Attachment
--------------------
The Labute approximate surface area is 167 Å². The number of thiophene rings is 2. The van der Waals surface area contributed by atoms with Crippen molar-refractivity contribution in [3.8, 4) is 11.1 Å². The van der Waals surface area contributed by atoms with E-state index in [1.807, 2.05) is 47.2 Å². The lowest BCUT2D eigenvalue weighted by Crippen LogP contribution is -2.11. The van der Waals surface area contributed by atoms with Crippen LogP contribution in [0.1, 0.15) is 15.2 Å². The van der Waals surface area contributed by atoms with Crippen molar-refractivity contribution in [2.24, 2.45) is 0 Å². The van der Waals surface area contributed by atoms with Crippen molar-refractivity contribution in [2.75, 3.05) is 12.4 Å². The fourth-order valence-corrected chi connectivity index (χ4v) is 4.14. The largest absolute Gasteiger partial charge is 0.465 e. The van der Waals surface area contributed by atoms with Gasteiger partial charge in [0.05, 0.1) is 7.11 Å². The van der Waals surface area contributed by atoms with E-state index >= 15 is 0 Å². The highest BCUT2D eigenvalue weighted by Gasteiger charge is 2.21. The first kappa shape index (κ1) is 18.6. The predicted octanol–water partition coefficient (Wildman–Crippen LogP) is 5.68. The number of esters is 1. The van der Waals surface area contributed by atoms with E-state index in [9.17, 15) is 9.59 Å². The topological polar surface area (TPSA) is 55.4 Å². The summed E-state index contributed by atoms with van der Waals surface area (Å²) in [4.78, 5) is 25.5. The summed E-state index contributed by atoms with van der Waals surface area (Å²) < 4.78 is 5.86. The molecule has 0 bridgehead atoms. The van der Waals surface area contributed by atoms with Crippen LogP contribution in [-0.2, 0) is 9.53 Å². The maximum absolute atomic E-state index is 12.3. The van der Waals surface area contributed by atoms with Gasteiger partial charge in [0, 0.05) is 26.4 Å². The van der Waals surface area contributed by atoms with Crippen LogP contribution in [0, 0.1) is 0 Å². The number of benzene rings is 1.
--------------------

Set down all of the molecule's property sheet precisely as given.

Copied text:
The Labute approximate surface area is 167 Å². The number of thiophene rings is 2. The van der Waals surface area contributed by atoms with Crippen molar-refractivity contribution in [3.8, 4) is 11.1 Å². The van der Waals surface area contributed by atoms with E-state index in [1.807, 2.05) is 47.2 Å². The lowest BCUT2D eigenvalue weighted by Crippen LogP contribution is -2.11. The van der Waals surface area contributed by atoms with Crippen LogP contribution in [0.1, 0.15) is 15.2 Å². The van der Waals surface area contributed by atoms with Crippen molar-refractivity contribution in [2.24, 2.45) is 0 Å². The van der Waals surface area contributed by atoms with Crippen molar-refractivity contribution in [2.75, 3.05) is 12.4 Å². The fourth-order valence-corrected chi connectivity index (χ4v) is 4.14. The largest absolute Gasteiger partial charge is 0.465 e. The van der Waals surface area contributed by atoms with Gasteiger partial charge in [0.05, 0.1) is 7.11 Å². The van der Waals surface area contributed by atoms with E-state index >= 15 is 0 Å². The highest BCUT2D eigenvalue weighted by Gasteiger charge is 2.21. The first kappa shape index (κ1) is 18.6. The predicted octanol–water partition coefficient (Wildman–Crippen LogP) is 5.68. The number of esters is 1. The van der Waals surface area contributed by atoms with E-state index in [9.17, 15) is 9.59 Å². The topological polar surface area (TPSA) is 55.4 Å². The summed E-state index contributed by atoms with van der Waals surface area (Å²) in [4.78, 5) is 25.5. The summed E-state index contributed by atoms with van der Waals surface area (Å²) < 4.78 is 5.86. The molecule has 0 bridgehead atoms. The van der Waals surface area contributed by atoms with Crippen LogP contribution in [-0.2, 0) is 9.53 Å². The maximum absolute atomic E-state index is 12.3. The van der Waals surface area contributed by atoms with Gasteiger partial charge in [0, 0.05) is 26.4 Å². The van der Waals surface area contributed by atoms with Crippen LogP contribution in [0, 0.1) is 0 Å². The number of benzene rings is 1.